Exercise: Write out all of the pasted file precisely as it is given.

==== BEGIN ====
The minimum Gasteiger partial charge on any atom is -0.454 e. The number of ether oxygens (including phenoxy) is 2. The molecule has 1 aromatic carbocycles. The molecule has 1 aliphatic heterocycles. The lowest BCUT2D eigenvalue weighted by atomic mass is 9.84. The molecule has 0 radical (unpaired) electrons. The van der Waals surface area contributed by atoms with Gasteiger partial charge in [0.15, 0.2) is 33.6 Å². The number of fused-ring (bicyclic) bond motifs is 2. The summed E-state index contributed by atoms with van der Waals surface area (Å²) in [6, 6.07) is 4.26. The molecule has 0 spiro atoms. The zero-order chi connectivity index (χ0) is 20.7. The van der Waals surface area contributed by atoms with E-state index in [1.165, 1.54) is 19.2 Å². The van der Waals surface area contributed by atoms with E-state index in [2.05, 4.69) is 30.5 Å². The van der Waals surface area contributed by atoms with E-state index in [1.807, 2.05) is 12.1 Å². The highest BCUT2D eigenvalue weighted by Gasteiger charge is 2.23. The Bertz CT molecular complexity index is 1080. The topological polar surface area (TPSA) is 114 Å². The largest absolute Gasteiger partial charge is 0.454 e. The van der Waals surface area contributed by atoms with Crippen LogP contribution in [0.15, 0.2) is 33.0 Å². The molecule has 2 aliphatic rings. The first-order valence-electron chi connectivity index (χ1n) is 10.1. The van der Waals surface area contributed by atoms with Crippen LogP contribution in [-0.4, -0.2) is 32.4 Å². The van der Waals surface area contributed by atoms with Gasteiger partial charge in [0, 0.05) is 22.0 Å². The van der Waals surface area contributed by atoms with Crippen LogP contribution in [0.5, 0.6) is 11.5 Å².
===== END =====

The minimum Gasteiger partial charge on any atom is -0.454 e. The number of ether oxygens (including phenoxy) is 2. The molecule has 1 aromatic carbocycles. The molecule has 1 aliphatic heterocycles. The lowest BCUT2D eigenvalue weighted by atomic mass is 9.84. The molecule has 0 radical (unpaired) electrons. The van der Waals surface area contributed by atoms with Gasteiger partial charge in [0.15, 0.2) is 33.6 Å². The number of fused-ring (bicyclic) bond motifs is 2. The summed E-state index contributed by atoms with van der Waals surface area (Å²) in [6, 6.07) is 4.26. The molecule has 0 spiro atoms. The zero-order chi connectivity index (χ0) is 20.7. The van der Waals surface area contributed by atoms with E-state index in [1.165, 1.54) is 19.2 Å². The van der Waals surface area contributed by atoms with E-state index in [2.05, 4.69) is 30.5 Å². The van der Waals surface area contributed by atoms with E-state index in [1.807, 2.05) is 12.1 Å². The highest BCUT2D eigenvalue weighted by Gasteiger charge is 2.23. The Bertz CT molecular complexity index is 1080. The topological polar surface area (TPSA) is 114 Å². The largest absolute Gasteiger partial charge is 0.454 e. The van der Waals surface area contributed by atoms with Crippen LogP contribution in [0.15, 0.2) is 33.0 Å². The molecule has 2 aliphatic rings. The first-order valence-electron chi connectivity index (χ1n) is 10.1. The van der Waals surface area contributed by atoms with Crippen LogP contribution in [-0.4, -0.2) is 32.4 Å². The van der Waals surface area contributed by atoms with Gasteiger partial charge in [0, 0.05) is 22.0 Å². The van der Waals surface area contributed by atoms with Crippen LogP contribution in [0.5, 0.6) is 11.5 Å².